But science and reason must always guide our course. And the national framework, endorsed by national cabinet in October, is based on both. It sets out thresholds for imposing and loosening restrictions on our movement, based on a nuanced equation of new case numbers and testing rates.
State and territory leaders must use this framework to guide their decisions. Doing this will give the nation certainty, which will help our wellbeing as well as the economy. As Gladys Berejiklian tells The Sun-Herald today, “we can’t really see people’s lives and livelihoods destroyed by opening and shutting borders on a whim”.
This year has been one of the most challenging in living memory, for our country and for many of us individually. This is especially the case for families who have found themselves separated on different sides of a state border. We need this framework to bring us back together, and give us some relief, especially as we approach Christmas, a time traditionally marked by reunion, celebration – and holidays.
We have always taken free movement across our nation for granted. Until this year, state boundaries only seemed to take on any sort of significance at State of Origin time. But the COVID-19 pandemic has stripped the flesh off our federation and revealed its true structure – the enduring power of the states to call the shots, and the lack of real authority the federal government has when it comes to tackling a problem like a pandemic.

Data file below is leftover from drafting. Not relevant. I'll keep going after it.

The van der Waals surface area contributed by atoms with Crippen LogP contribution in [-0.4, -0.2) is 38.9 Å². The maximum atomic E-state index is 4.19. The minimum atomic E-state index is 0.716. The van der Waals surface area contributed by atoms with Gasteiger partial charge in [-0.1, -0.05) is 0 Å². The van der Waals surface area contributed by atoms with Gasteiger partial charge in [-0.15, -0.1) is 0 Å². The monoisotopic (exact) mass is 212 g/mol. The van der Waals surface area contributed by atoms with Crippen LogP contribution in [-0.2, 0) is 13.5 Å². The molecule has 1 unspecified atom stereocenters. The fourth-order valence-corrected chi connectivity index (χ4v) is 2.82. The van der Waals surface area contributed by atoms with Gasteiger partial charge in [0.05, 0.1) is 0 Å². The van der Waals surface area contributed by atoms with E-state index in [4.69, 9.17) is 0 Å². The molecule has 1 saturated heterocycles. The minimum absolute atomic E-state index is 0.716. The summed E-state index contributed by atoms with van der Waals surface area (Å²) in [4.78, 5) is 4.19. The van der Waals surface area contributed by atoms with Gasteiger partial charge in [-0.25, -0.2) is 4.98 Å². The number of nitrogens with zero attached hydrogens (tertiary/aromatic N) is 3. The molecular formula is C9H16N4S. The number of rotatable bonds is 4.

Prime Minister Scott Morrison relies on charm and persuasion to encourage the states to play the national game. So far, he has failed. Morrison must redouble his efforts and show the states that they have more to gain than lose by staying open to the rest of the country. That their economy – and their people – will benefit.
To reopen, and stay open, the states themselves must have confidence in our lines of defence against COVID-19, namely quarantine and contact tracing. Both have been the subject of national reviews that compliment the national framework.
These reviews specify what is best practice and recommend a national way forward that includes exempting low-risk countries, such as New Zealand, from quarantine requirements, to take pressure off the system; setting up a national data exchange to facilitate efficient contact tracing across state borders; and ensuring we have reserves of contact tracers who can be put to work anywhere across the country. Such initiatives should give states confidence that Australia can open its borders and suppress any outbreaks without having to close again.
The national framework is the result of considered thought and effort by experts in health and science. It should not be discarded on the first indication of a new outbreak of COVID-19. For the sake of our country, and ourselves, we must all have faith that it will work – and give it a go.
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